And sometimes, in a way, it gets worse: for sometimes I wonder if I’m as crazy as everyone else. I write my books and articles while the temperature slowly rises. I say I follow an eclectic spiritual path that teaches the importance of compassion and kindness, and when I’m frustrated I can get petty and self-righteous. Isn’t there some fundamental reality that I’ve lost touch with, as well?
Maybe we are all a little, or more than a little, overwhelmed. Dealing with climate change will require such an enormous transformation of our economies and lifestyles that it will be comforting for many to leave their heads buried in the sand until the very last moment. Politicians desperately need to raise funds, are hounded by the media, and live in a public space virtually defined by phrases meant to be emotionally affecting rather than descriptive of hard truths or actual moral virtues. Raising children in a world of rapidly changing culture, technological invasion of the family, and endless “things” that most of us don’t have, not to mention the vastly diminished sense of community, is enough to drive most of us at least a little nuts. And being the world’s only Superpower is such a grave responsibility that it’s not surprising U.S. spokesmen are driven out of their minds by the sheer power they wield.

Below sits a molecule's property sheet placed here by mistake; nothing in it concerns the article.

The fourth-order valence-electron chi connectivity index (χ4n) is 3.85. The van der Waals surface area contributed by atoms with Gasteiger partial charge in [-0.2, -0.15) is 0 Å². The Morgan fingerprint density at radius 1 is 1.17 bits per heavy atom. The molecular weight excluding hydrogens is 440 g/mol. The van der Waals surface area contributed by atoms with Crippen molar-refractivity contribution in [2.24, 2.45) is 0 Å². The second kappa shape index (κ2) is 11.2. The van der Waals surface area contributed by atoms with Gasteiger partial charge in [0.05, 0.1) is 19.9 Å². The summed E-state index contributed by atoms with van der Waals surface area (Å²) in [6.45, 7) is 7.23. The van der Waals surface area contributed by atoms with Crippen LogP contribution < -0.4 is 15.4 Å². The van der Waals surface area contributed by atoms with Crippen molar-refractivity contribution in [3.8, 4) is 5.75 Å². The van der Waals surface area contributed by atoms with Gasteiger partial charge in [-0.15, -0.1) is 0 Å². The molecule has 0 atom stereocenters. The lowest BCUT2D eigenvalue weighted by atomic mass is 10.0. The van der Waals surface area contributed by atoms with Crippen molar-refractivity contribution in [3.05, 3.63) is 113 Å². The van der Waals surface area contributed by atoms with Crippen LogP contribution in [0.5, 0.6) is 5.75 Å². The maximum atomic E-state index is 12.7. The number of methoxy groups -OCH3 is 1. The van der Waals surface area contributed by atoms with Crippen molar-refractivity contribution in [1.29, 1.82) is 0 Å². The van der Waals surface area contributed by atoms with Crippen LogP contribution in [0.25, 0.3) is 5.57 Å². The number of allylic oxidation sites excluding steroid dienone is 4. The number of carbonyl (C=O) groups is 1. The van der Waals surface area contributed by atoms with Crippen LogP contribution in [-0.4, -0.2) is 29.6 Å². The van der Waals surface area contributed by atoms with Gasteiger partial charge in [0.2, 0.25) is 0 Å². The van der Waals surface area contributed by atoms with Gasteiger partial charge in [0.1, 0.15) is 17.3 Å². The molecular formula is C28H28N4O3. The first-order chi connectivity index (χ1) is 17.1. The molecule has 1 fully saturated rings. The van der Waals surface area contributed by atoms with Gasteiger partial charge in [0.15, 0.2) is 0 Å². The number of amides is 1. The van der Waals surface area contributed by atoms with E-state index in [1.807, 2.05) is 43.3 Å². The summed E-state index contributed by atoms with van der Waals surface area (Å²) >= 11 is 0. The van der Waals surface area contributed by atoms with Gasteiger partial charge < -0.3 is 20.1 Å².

Almost a century ago Leon Trotsky, a leader of the Russian Revolution who was subsequently hounded from the Party and then assassinated, made a stark prediction. Humanity, he said, faced a simple, stark choice: “socialism or barbarism.” A world dominated by mammoth corporations, and their flip side of violent religious fundamentalism, however, looks a less like barbarian hordes than it does the inmates running the asylum.
It’s at this point of the essay that I’m supposed to offer “the solution.” Like the magician taking a rabbit out of the hat, I am expected to tell us all that “If we all did such and such (meditated, did yoga, joined the Green Party, voted for Obama over the Republicans, became Vegans, followed True Meaning of the Bible), everything would be fine.”
Sorry, no can do. The forces that created the present insanity—global capitalism, global techno-addiction, patriarchy in desperate retreat, rapidly spreading consumerism and straw clutching fundamentalism for those who don’t get to the Mall much—will be with us for some time. My only recommendation, for those of us know that the madness is afoot, is to take care of ourselves and our loved ones as best we can, and try to stay calm amidst the madness. Be kind, hug a tree, treat animals with compassion, remember that in the long run honesty almost always makes you happier than lying. If, like the Egyptians, you can topple a dictator, by all means do it. Or if you can lessen violence against women, save the rainforest, or, like the students at my university, protest having a commencement speaker who represents (in their words) the “robber baron past,” I wish you the best of luck. Just remember that finding a few moments of sanity won’t end the insanity in other places; or guarantee that tomorrow or next month the craziness won’t come back to where you cleared it away.
And hold on to your hats, we’re in for a long, rough ride.